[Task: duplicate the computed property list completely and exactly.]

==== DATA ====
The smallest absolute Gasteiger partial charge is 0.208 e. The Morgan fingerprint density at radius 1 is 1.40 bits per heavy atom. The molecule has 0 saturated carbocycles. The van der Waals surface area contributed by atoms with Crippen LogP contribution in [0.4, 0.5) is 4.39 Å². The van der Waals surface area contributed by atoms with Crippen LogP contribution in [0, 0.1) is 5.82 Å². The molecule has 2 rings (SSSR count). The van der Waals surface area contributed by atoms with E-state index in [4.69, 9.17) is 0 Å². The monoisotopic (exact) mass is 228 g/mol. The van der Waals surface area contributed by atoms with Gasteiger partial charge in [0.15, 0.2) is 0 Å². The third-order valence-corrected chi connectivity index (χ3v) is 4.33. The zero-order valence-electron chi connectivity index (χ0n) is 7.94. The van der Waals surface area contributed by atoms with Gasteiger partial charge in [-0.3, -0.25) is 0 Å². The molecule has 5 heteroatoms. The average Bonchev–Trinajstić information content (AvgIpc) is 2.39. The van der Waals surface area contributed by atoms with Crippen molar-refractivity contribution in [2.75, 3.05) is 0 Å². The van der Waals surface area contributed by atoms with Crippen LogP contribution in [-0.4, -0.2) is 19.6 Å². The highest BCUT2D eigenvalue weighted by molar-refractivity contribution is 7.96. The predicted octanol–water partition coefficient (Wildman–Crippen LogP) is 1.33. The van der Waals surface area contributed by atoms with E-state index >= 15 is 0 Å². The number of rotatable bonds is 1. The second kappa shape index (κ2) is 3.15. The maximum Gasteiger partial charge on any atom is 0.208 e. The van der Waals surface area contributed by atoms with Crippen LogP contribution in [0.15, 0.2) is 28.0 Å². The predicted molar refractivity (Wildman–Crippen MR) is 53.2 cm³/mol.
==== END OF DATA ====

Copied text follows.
The smallest absolute Gasteiger partial charge is 0.208 e. The Morgan fingerprint density at radius 1 is 1.40 bits per heavy atom. The molecule has 0 saturated carbocycles. The van der Waals surface area contributed by atoms with Crippen LogP contribution in [0.4, 0.5) is 4.39 Å². The van der Waals surface area contributed by atoms with Crippen LogP contribution in [0, 0.1) is 5.82 Å². The molecule has 2 rings (SSSR count). The van der Waals surface area contributed by atoms with E-state index in [4.69, 9.17) is 0 Å². The monoisotopic (exact) mass is 228 g/mol. The van der Waals surface area contributed by atoms with Gasteiger partial charge in [0.15, 0.2) is 0 Å². The third-order valence-corrected chi connectivity index (χ3v) is 4.33. The zero-order valence-electron chi connectivity index (χ0n) is 7.94. The van der Waals surface area contributed by atoms with Gasteiger partial charge in [-0.3, -0.25) is 0 Å². The molecule has 5 heteroatoms. The average Bonchev–Trinajstić information content (AvgIpc) is 2.39. The van der Waals surface area contributed by atoms with Crippen molar-refractivity contribution in [2.75, 3.05) is 0 Å². The van der Waals surface area contributed by atoms with Crippen LogP contribution in [-0.4, -0.2) is 19.6 Å². The highest BCUT2D eigenvalue weighted by molar-refractivity contribution is 7.96. The predicted octanol–water partition coefficient (Wildman–Crippen LogP) is 1.33. The van der Waals surface area contributed by atoms with E-state index >= 15 is 0 Å². The number of rotatable bonds is 1. The second kappa shape index (κ2) is 3.15. The maximum Gasteiger partial charge on any atom is 0.208 e. The van der Waals surface area contributed by atoms with Crippen LogP contribution in [0.15, 0.2) is 28.0 Å². The predicted molar refractivity (Wildman–Crippen MR) is 53.2 cm³/mol.